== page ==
Monday, October 14, 2013

Hot Tips for Fire Prevention Month

Prevent, Plan, and Practice!

by Lisa Newman, Volunteer Contributor  

Many people know that the American Red Cross responds to a high number of emergencies each year - more than 70,000 annually! But did you know that home fires are the most common disaster Americans face every year? Fire Prevention Week has just ended but we have the remainder of the month (October is Fire Prevention Month!) to prepare our families and homes. 

Fast Facts:
  • Every 8 minutes, the Red Cross responds to disaster, the majority of which are home fire.
  • Home fires kill more people in the United Sates than all natural disasters combined.
  • Only 26% of Americans are prepared with a strategy and rehearsed escape plan.


  • Keep items that can catch on fire at least 3 feet away from anything that gets hot, like a stove.
  • Avoid smoking in bed.
  • Turn portable heaters off when leaving the room or going to sleep.


  • Install a smoke alarm on every level of your home and outside of sleeping areas.
  • Test smoke alarm batteries every month and change them at least once a year.
  • Make sure everyone in your family knows at least 2 ways to escape from every room of your home.
  • Consider escape ladders for sleeping areas on the 2nd and 3rd floor. Make sure everyone in your home learns how to use them ahead of time by reading the manufacturer's instructions and understanding the steps to use them. Store them near the window where they will be used.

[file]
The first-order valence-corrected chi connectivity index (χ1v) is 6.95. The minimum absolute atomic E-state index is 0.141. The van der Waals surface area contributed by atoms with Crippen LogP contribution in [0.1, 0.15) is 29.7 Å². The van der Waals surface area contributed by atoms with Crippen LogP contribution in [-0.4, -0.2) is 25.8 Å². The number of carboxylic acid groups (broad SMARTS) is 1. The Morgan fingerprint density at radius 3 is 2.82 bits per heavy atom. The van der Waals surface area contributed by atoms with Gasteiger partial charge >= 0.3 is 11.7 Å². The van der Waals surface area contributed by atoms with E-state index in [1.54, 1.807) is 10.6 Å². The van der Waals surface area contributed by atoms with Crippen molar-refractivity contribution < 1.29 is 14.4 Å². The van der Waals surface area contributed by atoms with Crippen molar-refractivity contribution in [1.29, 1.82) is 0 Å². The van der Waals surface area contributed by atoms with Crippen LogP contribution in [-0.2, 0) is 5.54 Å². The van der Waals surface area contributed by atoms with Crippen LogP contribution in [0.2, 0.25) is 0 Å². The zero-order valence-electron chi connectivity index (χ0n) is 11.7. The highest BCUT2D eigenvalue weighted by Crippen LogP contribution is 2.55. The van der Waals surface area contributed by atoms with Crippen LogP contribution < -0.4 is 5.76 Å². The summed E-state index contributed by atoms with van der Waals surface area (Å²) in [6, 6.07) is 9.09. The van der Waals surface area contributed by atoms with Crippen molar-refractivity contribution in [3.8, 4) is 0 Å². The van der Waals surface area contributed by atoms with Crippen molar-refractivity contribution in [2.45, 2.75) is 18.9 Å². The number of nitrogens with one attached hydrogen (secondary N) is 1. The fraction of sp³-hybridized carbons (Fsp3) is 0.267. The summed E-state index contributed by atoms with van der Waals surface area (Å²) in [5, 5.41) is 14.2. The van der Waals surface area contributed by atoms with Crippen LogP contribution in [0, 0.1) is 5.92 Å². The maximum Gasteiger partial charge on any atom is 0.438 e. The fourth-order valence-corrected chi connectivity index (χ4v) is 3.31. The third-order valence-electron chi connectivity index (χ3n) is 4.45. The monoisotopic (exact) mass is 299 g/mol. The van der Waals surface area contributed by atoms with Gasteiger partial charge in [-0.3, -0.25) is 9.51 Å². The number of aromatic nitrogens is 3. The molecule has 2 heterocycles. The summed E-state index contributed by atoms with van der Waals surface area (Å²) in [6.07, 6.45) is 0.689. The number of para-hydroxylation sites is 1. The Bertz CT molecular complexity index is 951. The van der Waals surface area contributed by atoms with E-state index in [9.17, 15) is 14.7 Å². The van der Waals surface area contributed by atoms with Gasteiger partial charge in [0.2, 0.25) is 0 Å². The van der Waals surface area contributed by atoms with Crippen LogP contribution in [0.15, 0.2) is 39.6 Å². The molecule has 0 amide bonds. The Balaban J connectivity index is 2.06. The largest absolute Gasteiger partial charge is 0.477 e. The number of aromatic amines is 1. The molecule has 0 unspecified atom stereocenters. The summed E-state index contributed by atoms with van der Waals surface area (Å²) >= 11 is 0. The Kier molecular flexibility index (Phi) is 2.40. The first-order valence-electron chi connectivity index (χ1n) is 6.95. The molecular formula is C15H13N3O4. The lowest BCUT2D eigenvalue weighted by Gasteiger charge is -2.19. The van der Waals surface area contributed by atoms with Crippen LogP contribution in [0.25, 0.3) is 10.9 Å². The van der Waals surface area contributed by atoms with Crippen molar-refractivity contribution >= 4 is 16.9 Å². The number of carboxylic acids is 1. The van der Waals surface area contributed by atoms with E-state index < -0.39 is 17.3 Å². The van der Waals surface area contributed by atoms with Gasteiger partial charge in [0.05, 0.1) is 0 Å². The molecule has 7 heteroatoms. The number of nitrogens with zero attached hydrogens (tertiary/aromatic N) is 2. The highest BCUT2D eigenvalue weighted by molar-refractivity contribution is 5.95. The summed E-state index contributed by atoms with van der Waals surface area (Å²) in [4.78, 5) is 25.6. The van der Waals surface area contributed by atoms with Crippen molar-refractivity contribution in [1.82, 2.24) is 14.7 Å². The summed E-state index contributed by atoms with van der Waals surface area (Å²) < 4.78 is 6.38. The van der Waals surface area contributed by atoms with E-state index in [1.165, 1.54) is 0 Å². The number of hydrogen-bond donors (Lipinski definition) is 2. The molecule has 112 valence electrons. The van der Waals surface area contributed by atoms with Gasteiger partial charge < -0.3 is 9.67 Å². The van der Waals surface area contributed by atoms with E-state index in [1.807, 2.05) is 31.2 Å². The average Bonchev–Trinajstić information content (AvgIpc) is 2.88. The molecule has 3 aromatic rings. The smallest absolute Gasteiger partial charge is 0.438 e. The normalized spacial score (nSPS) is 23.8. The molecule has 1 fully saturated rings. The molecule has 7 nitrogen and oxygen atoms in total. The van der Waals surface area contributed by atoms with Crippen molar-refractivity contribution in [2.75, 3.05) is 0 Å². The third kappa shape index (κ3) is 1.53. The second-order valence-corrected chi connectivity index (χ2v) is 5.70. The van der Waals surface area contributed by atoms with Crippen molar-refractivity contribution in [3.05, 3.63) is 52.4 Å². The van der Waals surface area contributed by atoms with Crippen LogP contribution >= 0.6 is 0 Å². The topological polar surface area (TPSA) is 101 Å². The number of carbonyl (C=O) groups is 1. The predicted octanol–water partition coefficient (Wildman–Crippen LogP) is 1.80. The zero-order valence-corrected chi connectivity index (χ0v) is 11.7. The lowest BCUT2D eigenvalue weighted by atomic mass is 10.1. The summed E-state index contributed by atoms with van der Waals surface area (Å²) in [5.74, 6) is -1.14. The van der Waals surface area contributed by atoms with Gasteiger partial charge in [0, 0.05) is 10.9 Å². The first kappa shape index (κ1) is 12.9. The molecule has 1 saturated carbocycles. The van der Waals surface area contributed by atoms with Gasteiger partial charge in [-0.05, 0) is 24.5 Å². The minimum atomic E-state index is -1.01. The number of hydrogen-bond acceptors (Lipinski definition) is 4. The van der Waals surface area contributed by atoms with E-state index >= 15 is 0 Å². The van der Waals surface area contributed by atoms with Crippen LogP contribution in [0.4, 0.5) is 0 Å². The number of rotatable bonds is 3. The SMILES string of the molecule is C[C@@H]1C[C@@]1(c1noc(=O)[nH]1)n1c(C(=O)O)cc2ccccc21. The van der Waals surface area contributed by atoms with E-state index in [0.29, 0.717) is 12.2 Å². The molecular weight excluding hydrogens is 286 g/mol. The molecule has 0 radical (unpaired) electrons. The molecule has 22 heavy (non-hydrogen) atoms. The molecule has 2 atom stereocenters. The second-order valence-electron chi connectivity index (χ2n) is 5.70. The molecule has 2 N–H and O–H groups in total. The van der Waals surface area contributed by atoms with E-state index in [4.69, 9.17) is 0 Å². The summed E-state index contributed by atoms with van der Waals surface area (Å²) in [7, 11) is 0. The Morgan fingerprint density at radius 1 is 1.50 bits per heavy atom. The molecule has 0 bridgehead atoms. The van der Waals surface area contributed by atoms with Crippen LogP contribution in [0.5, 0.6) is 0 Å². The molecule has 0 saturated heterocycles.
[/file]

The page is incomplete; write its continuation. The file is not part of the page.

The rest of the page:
• Practice your fire escape plan at least twice a year. Designate a meeting spot outside that's a safe distance from your home. Make sure all family members know the meeting spot.
  • Have your family practice escaping from your home at different times of the day. Practice crawling low and how to dial 9-1-1. For additional fire preparedness tips and escape planning, click here.
  • Teach your family to stop, drop to the ground, and roll if their clothes catch on fire. Practice this with your children.

Simple Safety:

  • Never open doors that are warm to the touch.
  • If smoke, heat, or flames block your exit routes, stay in the room with the door closed. If possible, place a towel under the door and call the fire department to alert them to your location in the home. Go to the window for help, waving a bright colored cloth or a flashlight. Do no break the window. Instead, open it from the top and bottom. 
  • Once you get out of your home, stay out under all circumstance until a fire official gives you permission to go back inside.

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